India’s policymakers are faced with a difficult balancing act, with the need to strengthen infrastructure, boost industry, and ensure food security for its citizenry, while also weighing the long-term environmental costs of such developmental progress. 

The government appears publically enthusiastic about advancing the green agenda , including its push for renewable energy and forest conservation. However, the Modi administration’s handling of many other environmental issues, such as the Draft Environmental Impact Assessment (EIA) Notification of 2020, a legal instrument that allows industrial expansion without prior public scrutiny of the environmental consequences, has sparked serious pushback. 

The EIA 2020 draft faced opposition from over 100 environmental groups and activists, receiving more than two million objections and suggestions. 

These issues have mobilised many young Indians to take to the streets to protest against the Modi regime. 

“The world demands action. Protesting is a democratic choice,” said Vinisha Umashankar, a 12th grade student based in Tamil Nadu, known for her innovative solar-powered ironing cart she developed to replace polluting charcoal-fueled irons. 

Umashankar also highlighted that policymakers find different ways to stifle activists, and this holds true at all levels of government, not just at the federal level.

“Hostility towards climate activists and environmentalists and the hoops we have to jump through to get things done have increased,” she said.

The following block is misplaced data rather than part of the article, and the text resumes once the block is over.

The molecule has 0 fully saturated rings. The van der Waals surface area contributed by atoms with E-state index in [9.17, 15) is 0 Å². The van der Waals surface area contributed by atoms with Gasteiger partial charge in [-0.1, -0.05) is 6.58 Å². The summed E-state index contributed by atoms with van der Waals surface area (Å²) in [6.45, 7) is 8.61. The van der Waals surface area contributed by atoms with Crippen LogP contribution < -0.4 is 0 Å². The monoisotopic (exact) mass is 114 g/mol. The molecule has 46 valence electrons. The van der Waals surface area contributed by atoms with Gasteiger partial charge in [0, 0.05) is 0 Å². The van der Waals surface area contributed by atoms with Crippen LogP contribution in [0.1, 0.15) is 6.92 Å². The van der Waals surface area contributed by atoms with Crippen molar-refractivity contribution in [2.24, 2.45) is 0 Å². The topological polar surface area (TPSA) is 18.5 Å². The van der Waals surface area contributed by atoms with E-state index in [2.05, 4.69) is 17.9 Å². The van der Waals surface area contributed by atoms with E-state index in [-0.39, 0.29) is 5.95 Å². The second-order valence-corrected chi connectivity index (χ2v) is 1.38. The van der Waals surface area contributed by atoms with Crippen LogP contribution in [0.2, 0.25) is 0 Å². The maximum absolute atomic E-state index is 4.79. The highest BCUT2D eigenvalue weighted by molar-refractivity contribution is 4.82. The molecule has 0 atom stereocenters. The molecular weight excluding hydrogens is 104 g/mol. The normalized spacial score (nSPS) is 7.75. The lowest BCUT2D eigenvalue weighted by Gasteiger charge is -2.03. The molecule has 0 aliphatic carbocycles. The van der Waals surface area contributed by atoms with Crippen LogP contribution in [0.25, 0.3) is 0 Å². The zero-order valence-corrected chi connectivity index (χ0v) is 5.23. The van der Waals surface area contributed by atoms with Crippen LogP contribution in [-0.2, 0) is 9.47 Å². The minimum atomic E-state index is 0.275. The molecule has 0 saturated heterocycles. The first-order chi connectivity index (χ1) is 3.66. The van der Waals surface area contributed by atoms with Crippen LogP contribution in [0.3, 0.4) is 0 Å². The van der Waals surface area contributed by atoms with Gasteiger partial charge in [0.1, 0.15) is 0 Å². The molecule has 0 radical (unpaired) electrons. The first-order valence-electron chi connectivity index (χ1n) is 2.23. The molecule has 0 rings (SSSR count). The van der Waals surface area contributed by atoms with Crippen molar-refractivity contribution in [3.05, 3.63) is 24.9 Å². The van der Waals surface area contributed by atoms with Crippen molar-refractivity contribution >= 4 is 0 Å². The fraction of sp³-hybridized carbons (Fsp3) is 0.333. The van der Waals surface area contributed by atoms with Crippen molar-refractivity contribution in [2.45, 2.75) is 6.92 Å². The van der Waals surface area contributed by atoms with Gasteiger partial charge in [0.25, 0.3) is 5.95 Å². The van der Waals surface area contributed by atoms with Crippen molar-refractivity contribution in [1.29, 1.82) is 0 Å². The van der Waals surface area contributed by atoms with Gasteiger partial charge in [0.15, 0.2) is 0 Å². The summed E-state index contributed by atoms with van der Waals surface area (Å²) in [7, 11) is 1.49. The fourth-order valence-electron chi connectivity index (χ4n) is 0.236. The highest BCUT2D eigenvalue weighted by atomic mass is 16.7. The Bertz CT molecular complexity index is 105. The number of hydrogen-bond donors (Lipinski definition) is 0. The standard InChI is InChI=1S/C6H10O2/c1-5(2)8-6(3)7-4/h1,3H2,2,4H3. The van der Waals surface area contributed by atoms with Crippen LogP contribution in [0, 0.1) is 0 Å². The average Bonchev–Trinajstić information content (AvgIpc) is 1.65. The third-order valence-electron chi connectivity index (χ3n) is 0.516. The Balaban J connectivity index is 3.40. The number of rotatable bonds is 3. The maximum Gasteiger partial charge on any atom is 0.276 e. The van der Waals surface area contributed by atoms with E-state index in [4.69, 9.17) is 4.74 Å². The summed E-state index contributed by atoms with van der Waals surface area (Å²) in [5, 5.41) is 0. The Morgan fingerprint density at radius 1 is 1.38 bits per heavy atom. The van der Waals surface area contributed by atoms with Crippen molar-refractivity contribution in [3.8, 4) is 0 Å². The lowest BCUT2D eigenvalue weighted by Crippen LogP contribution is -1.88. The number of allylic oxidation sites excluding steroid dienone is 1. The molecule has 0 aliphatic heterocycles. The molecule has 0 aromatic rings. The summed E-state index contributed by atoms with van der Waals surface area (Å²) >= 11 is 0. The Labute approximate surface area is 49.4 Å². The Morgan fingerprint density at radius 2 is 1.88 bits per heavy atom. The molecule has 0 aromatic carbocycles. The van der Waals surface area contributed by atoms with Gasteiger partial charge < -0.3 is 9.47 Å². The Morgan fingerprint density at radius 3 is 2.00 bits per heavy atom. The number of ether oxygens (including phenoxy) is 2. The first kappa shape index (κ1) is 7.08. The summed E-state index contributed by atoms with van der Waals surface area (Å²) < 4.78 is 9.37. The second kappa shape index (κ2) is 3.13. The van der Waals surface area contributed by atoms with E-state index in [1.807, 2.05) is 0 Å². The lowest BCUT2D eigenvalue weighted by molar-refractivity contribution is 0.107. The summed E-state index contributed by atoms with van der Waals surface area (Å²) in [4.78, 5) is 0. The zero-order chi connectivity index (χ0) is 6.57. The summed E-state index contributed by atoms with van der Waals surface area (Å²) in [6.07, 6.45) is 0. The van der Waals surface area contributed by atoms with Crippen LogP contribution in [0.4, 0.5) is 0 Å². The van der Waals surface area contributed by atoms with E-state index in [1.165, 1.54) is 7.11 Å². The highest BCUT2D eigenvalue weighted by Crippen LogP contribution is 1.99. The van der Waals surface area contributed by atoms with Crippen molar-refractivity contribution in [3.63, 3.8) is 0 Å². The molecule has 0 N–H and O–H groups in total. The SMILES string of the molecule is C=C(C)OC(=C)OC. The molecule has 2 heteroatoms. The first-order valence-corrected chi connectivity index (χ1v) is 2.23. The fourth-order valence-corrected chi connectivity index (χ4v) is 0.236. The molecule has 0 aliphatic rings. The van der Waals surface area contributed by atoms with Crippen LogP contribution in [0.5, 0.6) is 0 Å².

“A tree plantation drive has taught me several things. Identifying suitable places, informing people about the plantation, collecting saplings from the nursery, gathering volunteers, coordinating with local government agencies, and ensuring the protection and regular watering of seedlings require time, effort, and money,” she said. 

The amount of paperwork that must be submitted for tree plantations in public places has significantly increased, she noted.

In addition to diminishing democratic freedoms, several other factors trouble young climate campaigners, including a lack of resources and environmental awareness. 

“One of our primary challenges is gaining the attention and support of stakeholders who have the power to drive significant change,” she said.

“As a young person, it can be particularly difficult to be taken seriously and have a voice in decision-making processes. Breaking through the barriers and capturing the attention of policymakers, businesses, and other influential individuals can be an uphill battle,” noted Anilkumar, who had to switch between three different universities and faced financial setbacks as he struggled to carry out his work.

But despite the obstacles, young Indian activists soldier on to safeguard their future in one of the world’s most vulnerable countries to climate change.